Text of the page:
Cirrhosis is a disease in which healthy liver tissue is replaced by non-living scar tissue. Over time, scar tissue impedes blood flow to the liver and impairs the liver’s ability to process nutrients, hormones, and medications. Cirrhosis is always linked to other liver diseases and often develops from chronic hepatitis, alcohol-related liver disease, or non-alcoholic fatty liver disease. If cirrhosis is left untreated, the liver will not be able to function properly and liver failure may result.
Scarring, or fibrosis, of the liver occurs when it is exposed to toxic substances, such as alcohol or other drugs, or inflammation, which can be caused by any liver disease.
There are actually four different stages of scarring: F1 (minimal scarring), F2 (significant scarring), F3 (severe fibrosis) and F4 (advanced scarring). Cirrhosis is stage 4, or the last stage of liver scarring.
Signs and Symptoms of Liver Cirrhosis
If scarring is at an early stage, there may be no symptoms of cirrhosis. Many people learn that they have cirrhosis because of a CT scan done for another pathology.
Over time, cirrhosis can begin to cause symptoms, including the following:
Loss of appetite
Weight loss or sudden weight gain
A brownish or orange color in the urine
Light colored stools
blood in the stool
Causes and risk factors of cirrhosis
Among the many possible causes of cirrhosis are the following:
Chronic viral hepatitis B, C or D
Chronic hepatitis C is the main cause of cirrhosis. It causes swelling of the liver, which can eventually lead to cirrhosis. About one in four people with hepatitis C develop cirrhosis. Although less common, hepatitis B and D can also cause cirrhosis.
Excessive consumption of alcohol
Alcohol is toxic to the liver, and excessive consumption can lead to inflammation of the liver and changes in the liver cells themselves. This causes swelling and ultimately cirrhosis.
Fat buildup in the liver that is not alcohol-related is called non-alcoholic fatty liver disease (NAFLD). If NAFLD gets worse, it can lead to NASH, which is the development of inflammation in the liver along with fat.
Bile duct diseases
These diseases limit or even prevent the flow of bile to the small intestine, which can cause liver swelling and lead to cirrhosis.
Certain genetic conditions can increase the risk of developing cirrhosis. Wilson’s disease, hemochromatosis, glycogen storage diseases, alpha-1-antitrypsin deficiency, and autoimmune hepatitis are all genetic conditions that can cause cirrhosis.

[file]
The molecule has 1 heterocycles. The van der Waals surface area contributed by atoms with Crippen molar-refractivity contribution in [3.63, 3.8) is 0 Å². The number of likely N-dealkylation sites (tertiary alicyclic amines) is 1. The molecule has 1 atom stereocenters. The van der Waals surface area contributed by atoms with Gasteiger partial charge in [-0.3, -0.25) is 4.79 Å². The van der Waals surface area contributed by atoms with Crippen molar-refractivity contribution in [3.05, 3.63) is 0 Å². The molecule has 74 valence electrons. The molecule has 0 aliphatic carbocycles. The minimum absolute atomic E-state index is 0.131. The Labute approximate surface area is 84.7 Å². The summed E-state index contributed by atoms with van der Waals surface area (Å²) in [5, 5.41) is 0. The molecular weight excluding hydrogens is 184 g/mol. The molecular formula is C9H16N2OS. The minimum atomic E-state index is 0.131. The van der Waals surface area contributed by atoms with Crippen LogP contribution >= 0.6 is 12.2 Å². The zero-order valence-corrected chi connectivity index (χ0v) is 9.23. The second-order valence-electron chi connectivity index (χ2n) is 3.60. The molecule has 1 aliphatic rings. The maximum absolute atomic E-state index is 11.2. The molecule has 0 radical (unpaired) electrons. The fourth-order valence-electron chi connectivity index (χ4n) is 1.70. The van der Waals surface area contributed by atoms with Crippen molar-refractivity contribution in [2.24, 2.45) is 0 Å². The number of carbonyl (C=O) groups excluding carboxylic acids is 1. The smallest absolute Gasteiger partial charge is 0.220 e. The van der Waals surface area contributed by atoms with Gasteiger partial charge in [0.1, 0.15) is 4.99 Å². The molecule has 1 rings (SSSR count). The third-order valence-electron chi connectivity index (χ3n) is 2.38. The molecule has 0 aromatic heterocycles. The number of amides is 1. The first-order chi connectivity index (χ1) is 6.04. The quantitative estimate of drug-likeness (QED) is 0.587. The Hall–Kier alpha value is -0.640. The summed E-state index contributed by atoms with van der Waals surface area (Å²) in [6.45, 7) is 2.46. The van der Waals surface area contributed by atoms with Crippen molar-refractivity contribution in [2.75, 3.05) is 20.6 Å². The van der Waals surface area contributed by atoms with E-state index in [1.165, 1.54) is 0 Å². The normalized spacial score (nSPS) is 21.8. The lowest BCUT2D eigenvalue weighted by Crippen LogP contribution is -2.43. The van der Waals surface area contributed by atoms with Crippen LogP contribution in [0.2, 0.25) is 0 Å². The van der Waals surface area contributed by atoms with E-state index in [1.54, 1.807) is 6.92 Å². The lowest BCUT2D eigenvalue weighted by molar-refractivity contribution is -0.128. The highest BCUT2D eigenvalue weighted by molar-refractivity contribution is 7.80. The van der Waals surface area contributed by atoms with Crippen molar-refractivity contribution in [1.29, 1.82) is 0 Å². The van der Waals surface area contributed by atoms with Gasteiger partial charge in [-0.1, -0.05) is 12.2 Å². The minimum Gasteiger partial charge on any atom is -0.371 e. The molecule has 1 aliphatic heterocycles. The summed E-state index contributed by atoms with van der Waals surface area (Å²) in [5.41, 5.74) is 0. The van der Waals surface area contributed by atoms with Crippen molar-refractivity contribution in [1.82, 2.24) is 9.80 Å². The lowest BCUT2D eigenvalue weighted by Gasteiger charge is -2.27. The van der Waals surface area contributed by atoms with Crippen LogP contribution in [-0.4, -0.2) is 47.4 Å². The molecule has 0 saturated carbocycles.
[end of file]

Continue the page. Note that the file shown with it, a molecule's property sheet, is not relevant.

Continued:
How is cirrhosis diagnosed?
Preliminary tests for cirrhosis include a complete medical examination and discussion of symptoms, a review of the person’s medical history and lifestyle, and blood tests. Liver function tests measure the levels of certain enzymes and proteins in the blood. If the levels are not within the normal range, it may indicate that the liver is not working properly.
The gold standard for diagnosing cirrhosis is biopsy, which can determine the extent of scarring. A biopsy involves removing a small piece of tissue from the liver to examine under a microscope.
But a biopsy is quite invasive and carries its own risk of potential adverse effects, which is why there are a number of non-invasive methods to assess the amount of scarring.
Among the non-invasive imaging tests available for the diagnosis and monitoring of liver disease, two of them, shear wave elastography and transient elastography, are based on ultrasound imaging technology. A third, magnetic resonance elastography, is based on MRI technology. All of these tests measure the stiffness of liver tissue, which indicates the severity of fibrosis, notes an article published September 13, 2020 in the journal Life.
An MRI or CT scan can also provide detailed images of the liver to help diagnose cirrhosis.
People with suspected cirrhosis may also have an upper endoscopy, in which a thin tube with a camera attached is inserted through the mouth into the esophagus and stomach to look for enlarged veins, called varices in the esophagus and gastropathy in the stomach, indicating portal hypertension, or high blood pressure in the vein that brings blood to the liver.